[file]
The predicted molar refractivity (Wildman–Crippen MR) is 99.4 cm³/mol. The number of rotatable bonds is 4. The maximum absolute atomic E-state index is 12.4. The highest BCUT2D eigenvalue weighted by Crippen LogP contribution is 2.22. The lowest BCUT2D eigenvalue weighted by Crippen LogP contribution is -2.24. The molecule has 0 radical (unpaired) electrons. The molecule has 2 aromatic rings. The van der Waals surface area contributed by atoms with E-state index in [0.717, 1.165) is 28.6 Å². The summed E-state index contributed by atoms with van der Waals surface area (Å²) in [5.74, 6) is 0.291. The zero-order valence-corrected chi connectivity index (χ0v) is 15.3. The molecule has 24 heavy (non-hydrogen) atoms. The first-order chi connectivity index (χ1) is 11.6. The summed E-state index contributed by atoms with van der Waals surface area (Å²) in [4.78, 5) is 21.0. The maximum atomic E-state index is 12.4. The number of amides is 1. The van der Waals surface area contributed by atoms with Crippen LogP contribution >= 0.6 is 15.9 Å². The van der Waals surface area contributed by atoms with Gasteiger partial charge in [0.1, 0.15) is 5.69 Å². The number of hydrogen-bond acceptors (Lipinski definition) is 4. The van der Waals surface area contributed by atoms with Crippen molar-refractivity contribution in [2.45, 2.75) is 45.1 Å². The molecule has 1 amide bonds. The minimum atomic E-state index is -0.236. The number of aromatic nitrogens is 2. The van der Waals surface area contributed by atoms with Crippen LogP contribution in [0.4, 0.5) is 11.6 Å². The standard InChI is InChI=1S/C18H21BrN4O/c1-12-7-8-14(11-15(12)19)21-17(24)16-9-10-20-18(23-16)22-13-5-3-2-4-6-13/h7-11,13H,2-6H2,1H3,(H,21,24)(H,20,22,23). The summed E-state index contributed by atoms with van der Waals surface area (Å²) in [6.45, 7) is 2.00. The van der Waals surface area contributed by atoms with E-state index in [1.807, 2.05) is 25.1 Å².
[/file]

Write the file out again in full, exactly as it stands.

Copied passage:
The predicted molar refractivity (Wildman–Crippen MR) is 99.4 cm³/mol. The number of rotatable bonds is 4. The maximum absolute atomic E-state index is 12.4. The highest BCUT2D eigenvalue weighted by Crippen LogP contribution is 2.22. The lowest BCUT2D eigenvalue weighted by Crippen LogP contribution is -2.24. The molecule has 0 radical (unpaired) electrons. The molecule has 2 aromatic rings. The van der Waals surface area contributed by atoms with E-state index in [0.717, 1.165) is 28.6 Å². The summed E-state index contributed by atoms with van der Waals surface area (Å²) in [5.74, 6) is 0.291. The zero-order valence-corrected chi connectivity index (χ0v) is 15.3. The molecule has 24 heavy (non-hydrogen) atoms. The first-order chi connectivity index (χ1) is 11.6. The summed E-state index contributed by atoms with van der Waals surface area (Å²) in [4.78, 5) is 21.0. The maximum atomic E-state index is 12.4. The number of amides is 1. The van der Waals surface area contributed by atoms with Crippen LogP contribution >= 0.6 is 15.9 Å². The van der Waals surface area contributed by atoms with Gasteiger partial charge in [0.1, 0.15) is 5.69 Å². The number of hydrogen-bond acceptors (Lipinski definition) is 4. The van der Waals surface area contributed by atoms with Crippen molar-refractivity contribution in [2.45, 2.75) is 45.1 Å². The molecule has 1 amide bonds. The minimum atomic E-state index is -0.236. The number of aromatic nitrogens is 2. The van der Waals surface area contributed by atoms with Crippen LogP contribution in [0.4, 0.5) is 11.6 Å². The standard InChI is InChI=1S/C18H21BrN4O/c1-12-7-8-14(11-15(12)19)21-17(24)16-9-10-20-18(23-16)22-13-5-3-2-4-6-13/h7-11,13H,2-6H2,1H3,(H,21,24)(H,20,22,23). The summed E-state index contributed by atoms with van der Waals surface area (Å²) in [6.45, 7) is 2.00. The van der Waals surface area contributed by atoms with E-state index in [1.807, 2.05) is 25.1 Å².